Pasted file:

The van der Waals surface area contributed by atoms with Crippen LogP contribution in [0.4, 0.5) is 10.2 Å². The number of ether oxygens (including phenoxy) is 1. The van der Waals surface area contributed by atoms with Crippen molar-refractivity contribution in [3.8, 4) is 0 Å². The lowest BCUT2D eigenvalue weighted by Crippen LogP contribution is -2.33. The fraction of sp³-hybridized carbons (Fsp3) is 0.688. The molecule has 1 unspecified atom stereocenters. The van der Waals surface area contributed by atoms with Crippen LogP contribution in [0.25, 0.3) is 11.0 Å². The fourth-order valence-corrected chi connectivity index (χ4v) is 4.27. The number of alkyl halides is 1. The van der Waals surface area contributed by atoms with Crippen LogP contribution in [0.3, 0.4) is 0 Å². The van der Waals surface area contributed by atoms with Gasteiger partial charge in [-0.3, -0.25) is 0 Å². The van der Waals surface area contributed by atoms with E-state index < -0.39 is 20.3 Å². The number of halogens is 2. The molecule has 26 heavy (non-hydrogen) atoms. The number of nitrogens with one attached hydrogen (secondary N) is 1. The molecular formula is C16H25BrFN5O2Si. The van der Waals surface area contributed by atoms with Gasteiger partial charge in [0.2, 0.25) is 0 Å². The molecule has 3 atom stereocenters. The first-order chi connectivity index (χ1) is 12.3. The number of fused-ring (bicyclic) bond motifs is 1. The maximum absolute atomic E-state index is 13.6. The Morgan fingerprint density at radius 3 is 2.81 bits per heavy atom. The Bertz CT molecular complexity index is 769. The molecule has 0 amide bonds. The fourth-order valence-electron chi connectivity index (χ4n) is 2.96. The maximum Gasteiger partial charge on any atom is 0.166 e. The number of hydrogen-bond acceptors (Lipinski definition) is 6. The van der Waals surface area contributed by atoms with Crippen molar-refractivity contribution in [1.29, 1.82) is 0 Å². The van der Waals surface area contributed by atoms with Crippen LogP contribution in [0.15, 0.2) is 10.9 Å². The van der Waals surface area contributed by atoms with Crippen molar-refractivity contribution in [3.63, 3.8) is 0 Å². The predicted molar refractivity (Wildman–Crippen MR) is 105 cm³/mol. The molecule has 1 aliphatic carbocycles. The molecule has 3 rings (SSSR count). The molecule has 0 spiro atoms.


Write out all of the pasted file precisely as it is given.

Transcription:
The van der Waals surface area contributed by atoms with Crippen LogP contribution in [0.4, 0.5) is 10.2 Å². The number of ether oxygens (including phenoxy) is 1. The van der Waals surface area contributed by atoms with Crippen molar-refractivity contribution in [3.8, 4) is 0 Å². The lowest BCUT2D eigenvalue weighted by Crippen LogP contribution is -2.33. The fraction of sp³-hybridized carbons (Fsp3) is 0.688. The molecule has 1 unspecified atom stereocenters. The van der Waals surface area contributed by atoms with Crippen LogP contribution in [0.25, 0.3) is 11.0 Å². The fourth-order valence-corrected chi connectivity index (χ4v) is 4.27. The number of alkyl halides is 1. The van der Waals surface area contributed by atoms with Crippen LogP contribution in [0.3, 0.4) is 0 Å². The van der Waals surface area contributed by atoms with Gasteiger partial charge in [-0.3, -0.25) is 0 Å². The van der Waals surface area contributed by atoms with E-state index < -0.39 is 20.3 Å². The number of halogens is 2. The molecule has 26 heavy (non-hydrogen) atoms. The number of nitrogens with one attached hydrogen (secondary N) is 1. The molecular formula is C16H25BrFN5O2Si. The van der Waals surface area contributed by atoms with Gasteiger partial charge in [0.2, 0.25) is 0 Å². The molecule has 3 atom stereocenters. The first-order chi connectivity index (χ1) is 12.3. The number of fused-ring (bicyclic) bond motifs is 1. The maximum absolute atomic E-state index is 13.6. The Morgan fingerprint density at radius 3 is 2.81 bits per heavy atom. The Bertz CT molecular complexity index is 769. The molecule has 0 amide bonds. The fourth-order valence-electron chi connectivity index (χ4n) is 2.96. The maximum Gasteiger partial charge on any atom is 0.166 e. The number of hydrogen-bond acceptors (Lipinski definition) is 6. The van der Waals surface area contributed by atoms with Crippen molar-refractivity contribution in [1.29, 1.82) is 0 Å². The van der Waals surface area contributed by atoms with Crippen LogP contribution in [0.15, 0.2) is 10.9 Å². The van der Waals surface area contributed by atoms with Crippen molar-refractivity contribution in [3.63, 3.8) is 0 Å². The predicted molar refractivity (Wildman–Crippen MR) is 105 cm³/mol. The molecule has 1 aliphatic carbocycles. The molecule has 3 rings (SSSR count). The molecule has 0 spiro atoms.